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Monastic Orders within Theravada

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Part of the article on Theravada Buddhism
Part of a series on the
Theravada Buddhism
Asokanpillar-crop
Countries

Sri Lanka
Cambodia • Laos
Burma • Thailand

Text

Pali Canon
Commentaries
Subcommentaries

History

Pre-sectarian Buddhism
Early schools • Sthavira
Asoka • Third Council
Vibhajjavada
Mahinda • Sanghamitta
Dipavamsa • Mahavamsa
Buddhaghosa

Doctrine

Saṃsāra • Nibbāṇa
Middle Way
Noble Eightfold Path
Four Noble Truths
Enlightenment Stages
Precepts • Three Jewels





Pipal
Early
Buddhism
Scriptures

Pali Canon
Āgamas
Gandharan texts

Councils
1st Council
2nd Council
3rd Council
4th Council
Schools

First Sangha
 Mahāsāṃghika
 Sthaviravāda
     Sarvāstivāda
     Vibhajjavāda
         Theravāda
         Dharma-
             guptaka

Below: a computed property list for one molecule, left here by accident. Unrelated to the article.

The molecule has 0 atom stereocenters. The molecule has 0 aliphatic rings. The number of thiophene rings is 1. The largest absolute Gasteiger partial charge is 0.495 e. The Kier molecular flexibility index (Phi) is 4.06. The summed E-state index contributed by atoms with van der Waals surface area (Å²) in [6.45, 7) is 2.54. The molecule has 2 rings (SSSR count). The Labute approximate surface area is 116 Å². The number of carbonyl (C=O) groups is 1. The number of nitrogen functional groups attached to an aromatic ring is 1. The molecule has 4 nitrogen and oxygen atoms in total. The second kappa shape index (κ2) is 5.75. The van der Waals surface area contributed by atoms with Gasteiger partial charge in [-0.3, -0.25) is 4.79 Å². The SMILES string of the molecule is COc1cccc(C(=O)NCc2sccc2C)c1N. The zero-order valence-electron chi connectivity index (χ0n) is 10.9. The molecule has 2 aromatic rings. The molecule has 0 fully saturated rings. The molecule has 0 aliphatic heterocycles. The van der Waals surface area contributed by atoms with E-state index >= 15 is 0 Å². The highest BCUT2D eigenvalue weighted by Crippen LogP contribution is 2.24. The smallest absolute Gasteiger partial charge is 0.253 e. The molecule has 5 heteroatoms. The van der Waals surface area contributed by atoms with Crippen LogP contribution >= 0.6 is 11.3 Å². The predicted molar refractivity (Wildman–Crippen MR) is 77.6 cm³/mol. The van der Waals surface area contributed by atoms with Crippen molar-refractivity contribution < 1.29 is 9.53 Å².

Theravada monks typically belong to a particular nikaya, variously referred to as monastic orders or fraternities. These different orders do not typically develop separate doctrines, but may differ in the manner in which they observe monastic rules. These monastic orders represent lineages of ordination, typically tracing their origin to a particular group of monks that established a new ordination tradition within a particular country or geographic area. In Sri Lanka caste plays a major role in the division into nikayas. Some Theravada Buddhist countries appoint or elect a sangharaja, or Supreme Patriarch of the Sangha, as the highest ranking or seniormost monk in a particular area, or from a particular nikaya. The demise of monarchies has resulted in the suspension of these posts in some countries, but patriarchs have continued to be appointed in Thailand. Burma and Cambodia ended the practice of appointing a sangharaja for some time, but the position was later restored, though in Cambodia it lapsed again.

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